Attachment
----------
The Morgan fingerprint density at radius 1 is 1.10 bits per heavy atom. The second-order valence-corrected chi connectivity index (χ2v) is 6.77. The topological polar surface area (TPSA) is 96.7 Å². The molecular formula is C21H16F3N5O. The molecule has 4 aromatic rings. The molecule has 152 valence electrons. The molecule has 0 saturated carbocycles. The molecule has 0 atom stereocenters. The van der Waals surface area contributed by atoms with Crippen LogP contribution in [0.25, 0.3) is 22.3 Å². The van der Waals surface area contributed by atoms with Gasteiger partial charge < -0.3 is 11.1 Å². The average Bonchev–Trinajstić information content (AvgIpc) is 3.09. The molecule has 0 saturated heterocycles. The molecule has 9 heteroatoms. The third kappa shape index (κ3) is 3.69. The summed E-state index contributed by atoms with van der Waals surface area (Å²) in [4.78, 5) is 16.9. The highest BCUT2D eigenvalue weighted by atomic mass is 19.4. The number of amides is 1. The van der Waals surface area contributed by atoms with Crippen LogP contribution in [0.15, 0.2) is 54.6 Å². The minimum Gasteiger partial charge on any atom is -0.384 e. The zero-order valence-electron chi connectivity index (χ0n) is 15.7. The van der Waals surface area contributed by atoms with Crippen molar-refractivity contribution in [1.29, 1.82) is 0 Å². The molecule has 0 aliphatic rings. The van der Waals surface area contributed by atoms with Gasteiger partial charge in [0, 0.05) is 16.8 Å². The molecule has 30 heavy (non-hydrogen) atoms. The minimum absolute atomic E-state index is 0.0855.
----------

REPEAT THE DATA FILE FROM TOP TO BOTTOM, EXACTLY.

The Morgan fingerprint density at radius 1 is 1.10 bits per heavy atom. The second-order valence-corrected chi connectivity index (χ2v) is 6.77. The topological polar surface area (TPSA) is 96.7 Å². The molecular formula is C21H16F3N5O. The molecule has 4 aromatic rings. The molecule has 152 valence electrons. The molecule has 0 saturated carbocycles. The molecule has 0 atom stereocenters. The van der Waals surface area contributed by atoms with Crippen LogP contribution in [0.25, 0.3) is 22.3 Å². The van der Waals surface area contributed by atoms with Gasteiger partial charge < -0.3 is 11.1 Å². The average Bonchev–Trinajstić information content (AvgIpc) is 3.09. The molecule has 0 saturated heterocycles. The molecule has 9 heteroatoms. The third kappa shape index (κ3) is 3.69. The summed E-state index contributed by atoms with van der Waals surface area (Å²) in [4.78, 5) is 16.9. The highest BCUT2D eigenvalue weighted by atomic mass is 19.4. The number of amides is 1. The van der Waals surface area contributed by atoms with Crippen LogP contribution in [0.15, 0.2) is 54.6 Å². The minimum Gasteiger partial charge on any atom is -0.384 e. The zero-order valence-electron chi connectivity index (χ0n) is 15.7. The van der Waals surface area contributed by atoms with Crippen molar-refractivity contribution in [1.29, 1.82) is 0 Å². The molecule has 0 aliphatic rings. The van der Waals surface area contributed by atoms with Gasteiger partial charge in [0, 0.05) is 16.8 Å². The molecule has 30 heavy (non-hydrogen) atoms. The minimum absolute atomic E-state index is 0.0855.